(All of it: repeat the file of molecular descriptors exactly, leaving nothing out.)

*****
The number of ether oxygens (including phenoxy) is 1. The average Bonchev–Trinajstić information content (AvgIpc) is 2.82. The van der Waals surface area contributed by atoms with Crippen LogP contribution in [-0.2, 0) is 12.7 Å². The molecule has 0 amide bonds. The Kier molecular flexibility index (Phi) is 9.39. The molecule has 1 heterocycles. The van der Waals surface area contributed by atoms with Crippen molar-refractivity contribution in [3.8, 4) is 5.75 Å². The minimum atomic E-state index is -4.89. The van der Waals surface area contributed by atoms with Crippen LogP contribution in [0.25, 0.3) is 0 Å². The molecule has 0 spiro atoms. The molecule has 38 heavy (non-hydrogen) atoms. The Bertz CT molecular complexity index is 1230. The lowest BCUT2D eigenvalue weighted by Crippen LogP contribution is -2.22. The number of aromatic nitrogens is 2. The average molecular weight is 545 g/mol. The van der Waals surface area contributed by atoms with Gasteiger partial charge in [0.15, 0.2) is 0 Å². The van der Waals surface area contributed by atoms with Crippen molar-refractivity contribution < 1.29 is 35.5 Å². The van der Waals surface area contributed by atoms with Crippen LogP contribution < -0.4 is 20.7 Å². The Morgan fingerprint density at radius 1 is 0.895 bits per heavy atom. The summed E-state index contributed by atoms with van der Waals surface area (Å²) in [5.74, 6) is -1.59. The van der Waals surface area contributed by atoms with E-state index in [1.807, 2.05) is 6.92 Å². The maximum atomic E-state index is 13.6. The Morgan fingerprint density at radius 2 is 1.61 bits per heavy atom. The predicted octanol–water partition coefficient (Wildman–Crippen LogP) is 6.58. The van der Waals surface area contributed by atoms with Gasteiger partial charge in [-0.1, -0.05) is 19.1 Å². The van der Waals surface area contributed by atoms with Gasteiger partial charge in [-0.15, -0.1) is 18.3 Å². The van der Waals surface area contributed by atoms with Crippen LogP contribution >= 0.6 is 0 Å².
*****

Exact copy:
The number of ether oxygens (including phenoxy) is 1. The average Bonchev–Trinajstić information content (AvgIpc) is 2.82. The van der Waals surface area contributed by atoms with Crippen LogP contribution in [-0.2, 0) is 12.7 Å². The molecule has 0 amide bonds. The Kier molecular flexibility index (Phi) is 9.39. The molecule has 1 heterocycles. The van der Waals surface area contributed by atoms with Crippen molar-refractivity contribution in [3.8, 4) is 5.75 Å². The minimum atomic E-state index is -4.89. The van der Waals surface area contributed by atoms with Crippen LogP contribution in [0.25, 0.3) is 0 Å². The molecule has 0 spiro atoms. The molecule has 38 heavy (non-hydrogen) atoms. The Bertz CT molecular complexity index is 1230. The lowest BCUT2D eigenvalue weighted by Crippen LogP contribution is -2.22. The number of aromatic nitrogens is 2. The average molecular weight is 545 g/mol. The van der Waals surface area contributed by atoms with Gasteiger partial charge in [0.15, 0.2) is 0 Å². The van der Waals surface area contributed by atoms with Crippen molar-refractivity contribution < 1.29 is 35.5 Å². The van der Waals surface area contributed by atoms with Crippen LogP contribution < -0.4 is 20.7 Å². The Morgan fingerprint density at radius 1 is 0.895 bits per heavy atom. The summed E-state index contributed by atoms with van der Waals surface area (Å²) in [5.74, 6) is -1.59. The van der Waals surface area contributed by atoms with E-state index in [1.807, 2.05) is 6.92 Å². The maximum atomic E-state index is 13.6. The Morgan fingerprint density at radius 2 is 1.61 bits per heavy atom. The predicted octanol–water partition coefficient (Wildman–Crippen LogP) is 6.58. The van der Waals surface area contributed by atoms with Gasteiger partial charge in [-0.1, -0.05) is 19.1 Å². The van der Waals surface area contributed by atoms with Gasteiger partial charge in [-0.15, -0.1) is 18.3 Å². The van der Waals surface area contributed by atoms with Crippen LogP contribution >= 0.6 is 0 Å².